Thought of the Week: Shemini - 5782


In Pareshat Shemini, the Torah introduces the laws of kosher and non-kosher species.

Animals and fish are identified as kosher by characteristics.  Birds, on the other hand, are listed.  Technically, any bird that is not mentioned as one of the 24 non-kosher species is kosher.  However, due to the exile and geographic dispersion from the region, we are no longer able to identify these birds, and only eat birds based on a Masoret, a tradition.

One of the birds on this list is the Shalach, translated as the pelican or the cormorant.  The Talmud in Chulin 63a states: Rav Yehuda says: the Shalach (listed as a non-kosher bird) is the bird that scoops [sholeh] fish out of the sea.  The Gemara adds that when Rabbi Yochanan would see a Shalach, he would say: “Your judgments are like the great deep” (Psalms 36:7) since Hashem exacts retribution even upon the fish in the deep sea.  Rashi notes that Rabbi Yocḥanan is addressing the tendency of the cormorant to find fish on the bottom of the ocean.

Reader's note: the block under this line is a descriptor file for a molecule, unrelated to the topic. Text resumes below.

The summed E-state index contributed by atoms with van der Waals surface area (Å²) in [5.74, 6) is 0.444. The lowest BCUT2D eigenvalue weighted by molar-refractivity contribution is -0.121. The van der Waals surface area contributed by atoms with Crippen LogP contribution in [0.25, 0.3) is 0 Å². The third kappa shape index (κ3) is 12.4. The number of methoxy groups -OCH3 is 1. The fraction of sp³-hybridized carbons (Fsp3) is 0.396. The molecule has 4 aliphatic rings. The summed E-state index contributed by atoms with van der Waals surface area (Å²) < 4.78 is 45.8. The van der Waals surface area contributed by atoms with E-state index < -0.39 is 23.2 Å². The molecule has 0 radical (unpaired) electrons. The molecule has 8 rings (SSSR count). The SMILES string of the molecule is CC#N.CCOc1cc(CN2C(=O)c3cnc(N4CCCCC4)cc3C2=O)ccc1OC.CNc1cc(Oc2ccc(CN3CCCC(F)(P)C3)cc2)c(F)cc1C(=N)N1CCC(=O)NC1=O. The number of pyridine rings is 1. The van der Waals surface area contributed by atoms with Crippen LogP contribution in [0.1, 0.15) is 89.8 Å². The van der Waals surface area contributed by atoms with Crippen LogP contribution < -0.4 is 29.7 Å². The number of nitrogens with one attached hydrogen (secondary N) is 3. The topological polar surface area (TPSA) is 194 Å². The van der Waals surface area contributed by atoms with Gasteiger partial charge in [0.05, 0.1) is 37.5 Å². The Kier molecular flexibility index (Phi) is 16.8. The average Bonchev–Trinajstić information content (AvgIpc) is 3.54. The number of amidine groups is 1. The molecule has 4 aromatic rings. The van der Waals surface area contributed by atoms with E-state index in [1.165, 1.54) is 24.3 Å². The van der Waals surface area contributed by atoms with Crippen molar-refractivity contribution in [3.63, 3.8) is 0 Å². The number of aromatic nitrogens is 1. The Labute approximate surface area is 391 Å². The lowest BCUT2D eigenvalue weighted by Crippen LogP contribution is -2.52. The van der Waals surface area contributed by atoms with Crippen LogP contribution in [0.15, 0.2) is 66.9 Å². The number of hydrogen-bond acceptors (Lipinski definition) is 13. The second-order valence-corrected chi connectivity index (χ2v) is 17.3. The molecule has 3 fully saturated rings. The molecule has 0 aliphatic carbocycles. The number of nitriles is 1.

About seven years ago, scientists in Argentina attached a lipstick-sized video camera to a cormorant's back.  The footage showed the bird diving 46 metres to the sea floor to catch a fish.  They noted that the dive was "far deeper than researchers thought cormorants could plunge."

This great surprise to the scientists was known to Rabbi Yocḥanan, 1,800 years ago!

Shabbat Shalom